The Eighth Sunday after Pentecost, July 19, 2015. Bill Skubi

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The Eighth Sunday after Pentecost, July 19, 2015. Bill Skubi

Transcript Of The Eighth Sunday after Pentecost, July 19, 2015. Bill Skubi

The Eighth Sunday after Pentecost, July 19, 2015. Bill Skubi
House of Cedar
True to form it wasn’t until after I volunteered that I realized I had no idea how to write a sermon. When I prayed for guidance and inspiration, God asked me what sermon has most inspired me this past year. I remembered it was the sermon given by Carla Robinson in the spring. So I went to our web page to look up Carla’s sermon and found there every sermon delivered from this pulpit in the past year faithfully reproduced except April 19, the day Carla preached. So, again I cried out in prayer for help. And God directed me to Carla’s blog, where on April 17 she posted under the heading, Carla goes to Whidbey Island: “The sermon is taking shape. I like the four pillars on which this sermon rests: The risen Christ brings his followers a gift of peace, an invitation to come closer, a glimpse of the divine plan and a proclamation of identity. Preaching is an incarnational act for me; it is about making these ancient texts present for people. It is about embodying these stories so that the people of God encounter the risen Christ in the Word and are built up in faith.”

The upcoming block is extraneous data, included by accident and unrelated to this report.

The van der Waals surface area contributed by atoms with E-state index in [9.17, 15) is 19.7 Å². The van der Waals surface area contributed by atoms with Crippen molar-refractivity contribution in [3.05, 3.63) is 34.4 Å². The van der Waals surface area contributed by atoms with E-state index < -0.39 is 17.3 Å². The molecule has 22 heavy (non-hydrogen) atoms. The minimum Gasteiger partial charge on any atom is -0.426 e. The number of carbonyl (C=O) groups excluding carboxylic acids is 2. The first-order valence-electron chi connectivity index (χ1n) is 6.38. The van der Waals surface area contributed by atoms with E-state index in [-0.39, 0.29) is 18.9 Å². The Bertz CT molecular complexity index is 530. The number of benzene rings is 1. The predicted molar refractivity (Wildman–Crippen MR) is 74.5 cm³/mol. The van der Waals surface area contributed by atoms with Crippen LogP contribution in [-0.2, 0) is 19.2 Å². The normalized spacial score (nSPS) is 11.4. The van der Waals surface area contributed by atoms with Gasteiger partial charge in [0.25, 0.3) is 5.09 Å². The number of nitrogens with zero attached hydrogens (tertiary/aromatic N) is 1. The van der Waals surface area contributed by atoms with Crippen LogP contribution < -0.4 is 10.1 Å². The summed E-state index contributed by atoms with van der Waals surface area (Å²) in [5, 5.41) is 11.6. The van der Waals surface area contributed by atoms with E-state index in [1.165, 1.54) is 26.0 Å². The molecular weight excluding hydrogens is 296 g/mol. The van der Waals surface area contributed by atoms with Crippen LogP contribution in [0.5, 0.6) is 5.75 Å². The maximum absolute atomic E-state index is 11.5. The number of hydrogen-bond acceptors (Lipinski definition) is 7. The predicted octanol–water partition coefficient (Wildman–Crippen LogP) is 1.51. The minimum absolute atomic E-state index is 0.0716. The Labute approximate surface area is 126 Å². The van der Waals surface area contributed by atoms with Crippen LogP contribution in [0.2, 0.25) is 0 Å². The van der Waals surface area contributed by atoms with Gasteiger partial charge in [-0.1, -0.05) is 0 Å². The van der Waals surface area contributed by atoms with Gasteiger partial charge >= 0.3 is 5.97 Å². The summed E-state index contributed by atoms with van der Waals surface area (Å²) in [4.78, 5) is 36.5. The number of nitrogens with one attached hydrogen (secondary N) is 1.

Those are pretty clear marching orders. I’m new at this so I’m going to tell you the four pillars of my homily up front.
• Pillar number one: god is way better at being present where we are than we are at putting god in a box.
• Pillar number two: The point at which we think we have arrived safe and secure is probably only the beginning of our journey with god.
• Pillar number three: to be a person of faith is to have a powerful story and god’s power within each of us is made manifest in the telling of that story.
• Pillar number four: god uses simple things like rhymes and songs as the portable Holy Ark out of which can be manifest the power of god’s Holy Spirit in our lives.
Let’s start with the last pillar first - I am going to anchor what I have to say in a nursery rhyme and a folk song. You all know the rhyme, it goes like this: Here is the church, here is the steeple, open the door and see all the people
Our reading today is about King David who has just gotten a load of Cedar Logs and a building crew from Hiram king of Tyre. Hiram builds David a house of cedar and apparently has some logs left over. So feeling like he has got it all together, David tells his advisor Nathan he is going to build God a House of Cedar, too.
It might be good to review David’s CV at this point, shepherd boy makes good. Best friends with the bosses’ son, takes the bosses job and marries the bosses’ daughter in what might be called the ultimate hostile takeover. At barely 30 David is rich, David is king, nobody says no to David, nobody except God.
So here I would like to ask your indulgence, and ALA Carla, let me literally inhabit this story about David’s house of cedar and his proposed Church of Cedar.
In the year 1965 I was sixteen years old, I lived in the world of wonder that is typical of that stage of life, but MY world seemed especially blessed. A congenital heart defect, destined to shorten my years had just been repaired by one of the leading heart surgeons of the age, I had a brand new Washington state driver’s license that made me king of the road, and had been elected class president for the following year. That summer my family completed work on a small but comfortable Cedar Home on nearby